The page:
If ever there was a cause for complaint to The Washington Post about Arab-Israeli miscoverage, the newspaper’s January 6 article, “In Gaza, a childhood shadowed by conflict; For those growing up under Israel’s isolation strategy, military strikes are routine—as is distrust of their neighbors” was it.
Correspondent Abigail Hauslohner relayed Palestinian psycho-jargon, inverting when not erasing cause-and-effect. The feature avoids the primary responsibility adults in the Gaza Strip bear for their children’s trauma and deprivation because it never mentions the 10,000-plus mortars and rockets fired at Israelis since 2000. Had there been no terrorism by Hamas, Palestinian Islamic Jihad and others, there would have been no counter-terrorist strikes or suffering as a consequence.
The Post uncritically reports that “health professionals here [the Gaza Strip] argue that there are few places in the region that contain a population so traumatized, a youth so obsessed with conflict.” Except perhaps across the border in southern Israel, where 40 percent of children exposed to years of warning sirens, shelter dwelling and attacks reportedly display signs of post-traumatic stress syndrome, compared to 20 percent in Gaza.
The newspaper, its “Palestinian-centric” filter in place, writes that “psychologists say that few in Gaza would qualify as ‘normal.’ … Nearly everyone in Gaza knows someone who has died a violent death.”
Psychologists in Israel might well say the same. It’s the rare Israeli who does not have a family member, friend or acquaintance who was killed or wounded by Arab violence or does not know someone who does. And that’s not to mention the country’s uniquely large population of Holocaust survivors and their children. One looks forward to a similar feature on the “normality” of war-related psychological problems in Israel. The Jewish state, after all, is the only country that routinely issues gas masks to civilians and, for infants in their cribs, gas “tents.”
But among the article’s 1,202 words The Post allows just 13 for a clarifying parenthetical note from the Israelis: “(Israel says its warplanes carry out precision strikes on carefully identified terrorist targets.)”
It would have required only one paragraph to confirm that Israel doesn’t just “say” its strikes are precise, but rather that while U.S. and allied attacks in Iraq and Afghanistan reportedly have killed three to four non-combatants for each combatant, Israeli attacks in Gaza have killed approximately one combatant for every civilian.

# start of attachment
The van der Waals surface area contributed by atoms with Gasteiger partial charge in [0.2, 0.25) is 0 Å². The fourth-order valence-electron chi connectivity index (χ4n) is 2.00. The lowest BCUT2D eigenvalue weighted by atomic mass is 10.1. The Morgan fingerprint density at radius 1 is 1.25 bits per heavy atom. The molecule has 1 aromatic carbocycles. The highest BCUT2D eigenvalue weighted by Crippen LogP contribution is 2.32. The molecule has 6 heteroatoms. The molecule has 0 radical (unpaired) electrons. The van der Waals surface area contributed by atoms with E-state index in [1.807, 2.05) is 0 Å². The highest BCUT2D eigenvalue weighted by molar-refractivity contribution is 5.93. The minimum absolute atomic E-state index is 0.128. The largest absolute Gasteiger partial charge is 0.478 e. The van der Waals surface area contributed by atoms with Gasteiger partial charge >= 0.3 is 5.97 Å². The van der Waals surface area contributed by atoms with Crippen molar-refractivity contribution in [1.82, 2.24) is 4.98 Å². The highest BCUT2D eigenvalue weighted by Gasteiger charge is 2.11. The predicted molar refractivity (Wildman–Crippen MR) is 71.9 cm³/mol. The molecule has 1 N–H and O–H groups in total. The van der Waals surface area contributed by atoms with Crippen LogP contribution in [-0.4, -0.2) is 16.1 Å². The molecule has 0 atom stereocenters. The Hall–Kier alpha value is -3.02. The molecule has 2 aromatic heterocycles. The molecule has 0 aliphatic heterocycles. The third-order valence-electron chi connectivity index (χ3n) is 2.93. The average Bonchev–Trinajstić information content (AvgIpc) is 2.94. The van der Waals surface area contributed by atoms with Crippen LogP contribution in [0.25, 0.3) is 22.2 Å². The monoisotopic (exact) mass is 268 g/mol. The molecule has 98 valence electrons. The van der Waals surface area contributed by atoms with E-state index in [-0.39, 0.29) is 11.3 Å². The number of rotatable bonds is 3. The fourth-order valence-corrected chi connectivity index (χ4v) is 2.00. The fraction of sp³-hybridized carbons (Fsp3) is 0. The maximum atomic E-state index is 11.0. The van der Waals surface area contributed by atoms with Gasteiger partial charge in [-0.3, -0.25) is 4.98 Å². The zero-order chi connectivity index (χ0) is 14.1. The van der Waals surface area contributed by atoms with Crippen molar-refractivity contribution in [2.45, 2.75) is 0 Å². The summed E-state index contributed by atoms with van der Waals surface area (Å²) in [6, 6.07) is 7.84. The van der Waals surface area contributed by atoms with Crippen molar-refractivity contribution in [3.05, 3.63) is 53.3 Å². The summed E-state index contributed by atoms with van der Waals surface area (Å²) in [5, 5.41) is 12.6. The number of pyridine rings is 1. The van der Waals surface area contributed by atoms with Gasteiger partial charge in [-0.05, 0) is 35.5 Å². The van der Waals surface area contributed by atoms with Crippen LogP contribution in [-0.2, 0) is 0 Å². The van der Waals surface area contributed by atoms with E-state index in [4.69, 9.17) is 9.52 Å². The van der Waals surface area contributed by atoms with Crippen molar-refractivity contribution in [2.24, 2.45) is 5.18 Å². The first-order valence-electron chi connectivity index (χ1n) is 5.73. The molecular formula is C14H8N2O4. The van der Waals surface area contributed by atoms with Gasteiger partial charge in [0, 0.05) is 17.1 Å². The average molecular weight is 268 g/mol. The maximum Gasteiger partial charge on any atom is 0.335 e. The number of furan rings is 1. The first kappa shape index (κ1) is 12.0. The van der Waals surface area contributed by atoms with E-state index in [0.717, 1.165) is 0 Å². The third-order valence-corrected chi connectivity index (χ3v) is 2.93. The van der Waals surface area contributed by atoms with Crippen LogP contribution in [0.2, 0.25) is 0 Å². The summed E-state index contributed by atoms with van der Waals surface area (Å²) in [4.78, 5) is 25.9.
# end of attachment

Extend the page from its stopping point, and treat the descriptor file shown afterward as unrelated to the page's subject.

And one more paragraph could have reminded Post readers that it is Hamas strategy to use non-combatants as human shields.
But those paragraphs did not appear. Neither did other fundamentals, including:
* Palestinian attacks—war crimes under international law—intensified after Israel’s complete evacuation of the Gaza Strip in 2005;
* One reason Palestinian children feel, psychologically and physically, exposed to Israeli counterstrikes is that Palestinian leaders, unlike Israeli officials, built neither warning systems nor shelters for them even while conducting aggression the terrorists knew would precipitate reprisals; and
* The “Israeli-enforced blockade that has strictly limited the flow of goods and people since the militant group Hamas won an election here in 2006” actually was strictly imposed after Hamas ousted its Fatah coalition partners in a five-day civil war in 2007. Before and after seizing power the Islamic fundamentalist group insisted on belligerency, calling for Israel’s destruction and refusing to endorse previous Israeli-Palestinian agreements.
The article says its Arab residents “cast Gaza as a prison—both physical and psychological, where Israeli bombardment comes every so often and there is little to do but bear it.”
If Gaza’s an Israeli-made prison, it’s an unusual one in that it possesses an international crossing with Egypt. Restrictions there, even under Cairo’s new Hamas-friendly rulers, are an inter-Arab matter. They are also unreported by The Post.
Before the first and second Palestinian intifadas, tens of thousands of Gazans crossed into Israel daily for work. Thousands more are still permitted to seek medical care in the Jewish state, though correspondent H
auslohner is silent on both subjects.
The article includes the virtually obligatory Post reference to the Strip as “the cramped territory”—as if population density explains anything or automatically should engender sympathy for Gazans. Many places are as cramped or more so than the Gaza Strip, including Manhattan, Monaco, Singapore and Manila, and probably greater Tel Aviv. The Post never comes to grips with the fact that Gaza is what the Palestinian Arabs and their leaders have made it.
The feature spends many paragraphs on the fact that younger Gazans, having had little direct contact with Israelis as individuals, see them as remote, hostile, “almost mythological villains.” Again, no reporting here that this might be the fault of Palestinian Arabs in Hamas, Palestinian Islamic Jihad, the Popular Resistance Committees, al-Aqsa Martyrs Brigades of Fatah and other such non-mythological villains.
The bias in “In Gaza” is every bit as distorting, although not as dramatic, as The Post’s infamous Nov. 15, 2012 page one photograph of a grieving Palestinian father holding the body of his 11-month-old son, reportedly killed in an Israeli counter-terror strike. If that photo, similarly inverting cause-and-effect, was worth a thousand words, here they are in “In Gaza, a childhood shadowed by conflict.” They do not so much report as confuse.
(A slightly shorter version of this Backgrounder appeared as an Op-Ed in the Jan. 10, 2013 edition of the Washington Jewish Week.)